By Greg Haymes
Photo by Michael P. Farrell
SARATOGA SPRINGS - On Tuesday night, it was Saratoga Rock City.
Kiss was rocking the Saratoga Performing Arts Center, and it was a strange sight to see not black-clad rocker-wanna-bes in line to the enter the show, but rather families of four or five all dressed in Kiss t-shirts, many sporting the famous make-up of their favorite Kisser. It was like they were going to Disneyland or something.
Come to think of it, a Kiss concert is kind of like a night at Disneyland.
There was, of course, a very sizable barrage of fireworks onstage beginning with the opening volley of "Modern Day Delilah" and recurring every couple of songs throughout Kiss' two-hour-and-10-minute show. Bassist Gene Simmons did his fire-breathing schtick during "Firehouse," spit blood during "I Love It Loud" and flew up into the overhead lighting rig like some malevolent Peter Pan. Tommy Thayer shot rockets from his guitar during his extended solo at the end of "Shock Me," while drummer Eric Singer launched a bazooka which sent some lighting fixtures crashing to the stage.
Guitarist Paul Stanley sailed out over the heads of fans to a revolving hydraulic platform at the sound board in the middle of the crowd to sing Kiss' disco anthem, "I Was Made for Lovin' You." And the band was nearly obscured completely by the billowing fog and endless confetti blizzard that erupted during "Rock & Roll All Nite," the finale of their 40-minute set of encores.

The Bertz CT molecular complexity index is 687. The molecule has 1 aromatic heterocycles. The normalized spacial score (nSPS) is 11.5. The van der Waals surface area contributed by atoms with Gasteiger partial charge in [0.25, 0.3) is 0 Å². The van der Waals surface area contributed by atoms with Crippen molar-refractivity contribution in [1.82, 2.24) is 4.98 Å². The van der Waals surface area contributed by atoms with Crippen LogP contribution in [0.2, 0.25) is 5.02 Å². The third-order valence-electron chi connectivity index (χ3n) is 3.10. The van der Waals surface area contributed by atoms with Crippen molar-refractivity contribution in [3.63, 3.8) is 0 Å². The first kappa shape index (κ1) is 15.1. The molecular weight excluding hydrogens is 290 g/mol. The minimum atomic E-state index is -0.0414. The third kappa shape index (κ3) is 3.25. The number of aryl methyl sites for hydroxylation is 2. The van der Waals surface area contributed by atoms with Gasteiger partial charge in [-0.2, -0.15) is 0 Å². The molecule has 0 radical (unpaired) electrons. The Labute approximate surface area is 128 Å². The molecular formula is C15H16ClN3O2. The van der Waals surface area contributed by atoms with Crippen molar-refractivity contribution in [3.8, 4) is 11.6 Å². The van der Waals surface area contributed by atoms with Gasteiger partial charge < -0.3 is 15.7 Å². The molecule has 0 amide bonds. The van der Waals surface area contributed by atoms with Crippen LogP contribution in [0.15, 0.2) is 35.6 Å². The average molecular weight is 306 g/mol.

"This next is from our latest album, 'Sonic Boom,' which is available exclusively at Wal-Mart," Stanley shrieked to introduce the heavy sludge-stomp of "I'm an Animal." Well, no one ever accused Kiss of shying away from a marketing opportunity or a corporate tie-in. (By the way, parked just next to the stage in clear view of almost everyone in the amphitheater was a huge tractor trailer truck emblazoned with pictures of Kiss holding cans of Dr. Pepper.)
It seems as though nothing can stop Kiss, who have been churning out the same bombastic mix of theatrical arena-rock and catchy pop hooks for more than 35 years now. And that's a good thing... So let's hope that when Stanley and Simmons finally do decide to retire, they'll just hire a couple of other blokes to slather on the make-up and keep the Kiss franchise going. Really, what would rock 'n' roll do without them?